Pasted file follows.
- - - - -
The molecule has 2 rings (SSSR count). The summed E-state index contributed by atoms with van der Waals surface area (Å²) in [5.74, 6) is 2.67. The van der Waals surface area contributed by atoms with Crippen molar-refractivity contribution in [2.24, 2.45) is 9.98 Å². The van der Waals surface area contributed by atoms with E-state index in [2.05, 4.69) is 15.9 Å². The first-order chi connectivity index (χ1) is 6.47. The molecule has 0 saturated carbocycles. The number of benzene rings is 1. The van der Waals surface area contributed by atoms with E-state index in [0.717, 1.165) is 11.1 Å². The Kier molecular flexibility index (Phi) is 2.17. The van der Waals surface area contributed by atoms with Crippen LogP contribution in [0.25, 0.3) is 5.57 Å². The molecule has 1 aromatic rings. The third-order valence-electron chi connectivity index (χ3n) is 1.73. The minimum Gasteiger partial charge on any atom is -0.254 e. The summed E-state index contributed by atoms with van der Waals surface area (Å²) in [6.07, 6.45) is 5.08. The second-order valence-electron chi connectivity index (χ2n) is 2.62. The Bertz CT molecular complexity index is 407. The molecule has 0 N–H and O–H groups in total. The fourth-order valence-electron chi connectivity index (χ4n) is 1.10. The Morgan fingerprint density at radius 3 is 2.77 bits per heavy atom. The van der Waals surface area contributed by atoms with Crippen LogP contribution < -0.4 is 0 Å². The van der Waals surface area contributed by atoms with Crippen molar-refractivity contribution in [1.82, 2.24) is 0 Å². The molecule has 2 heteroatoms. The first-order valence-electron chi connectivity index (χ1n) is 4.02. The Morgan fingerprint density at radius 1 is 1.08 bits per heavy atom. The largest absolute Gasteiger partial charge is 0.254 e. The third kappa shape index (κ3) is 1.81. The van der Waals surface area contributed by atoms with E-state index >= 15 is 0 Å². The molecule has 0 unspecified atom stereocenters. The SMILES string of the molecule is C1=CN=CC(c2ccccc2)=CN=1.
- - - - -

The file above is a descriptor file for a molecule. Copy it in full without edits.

The molecule has 2 rings (SSSR count). The summed E-state index contributed by atoms with van der Waals surface area (Å²) in [5.74, 6) is 2.67. The van der Waals surface area contributed by atoms with Crippen molar-refractivity contribution in [2.24, 2.45) is 9.98 Å². The van der Waals surface area contributed by atoms with E-state index in [2.05, 4.69) is 15.9 Å². The first-order chi connectivity index (χ1) is 6.47. The molecule has 0 saturated carbocycles. The number of benzene rings is 1. The van der Waals surface area contributed by atoms with E-state index in [0.717, 1.165) is 11.1 Å². The Kier molecular flexibility index (Phi) is 2.17. The van der Waals surface area contributed by atoms with Crippen LogP contribution in [0.25, 0.3) is 5.57 Å². The molecule has 1 aromatic rings. The third-order valence-electron chi connectivity index (χ3n) is 1.73. The minimum Gasteiger partial charge on any atom is -0.254 e. The summed E-state index contributed by atoms with van der Waals surface area (Å²) in [6.07, 6.45) is 5.08. The second-order valence-electron chi connectivity index (χ2n) is 2.62. The Bertz CT molecular complexity index is 407. The molecule has 0 N–H and O–H groups in total. The fourth-order valence-electron chi connectivity index (χ4n) is 1.10. The Morgan fingerprint density at radius 3 is 2.77 bits per heavy atom. The van der Waals surface area contributed by atoms with Crippen LogP contribution < -0.4 is 0 Å². The van der Waals surface area contributed by atoms with Crippen molar-refractivity contribution in [1.82, 2.24) is 0 Å². The molecule has 2 heteroatoms. The first-order valence-electron chi connectivity index (χ1n) is 4.02. The Morgan fingerprint density at radius 1 is 1.08 bits per heavy atom. The largest absolute Gasteiger partial charge is 0.254 e. The third kappa shape index (κ3) is 1.81. The van der Waals surface area contributed by atoms with E-state index >= 15 is 0 Å². The molecule has 0 unspecified atom stereocenters. The SMILES string of the molecule is C1=CN=CC(c2ccccc2)=CN=1.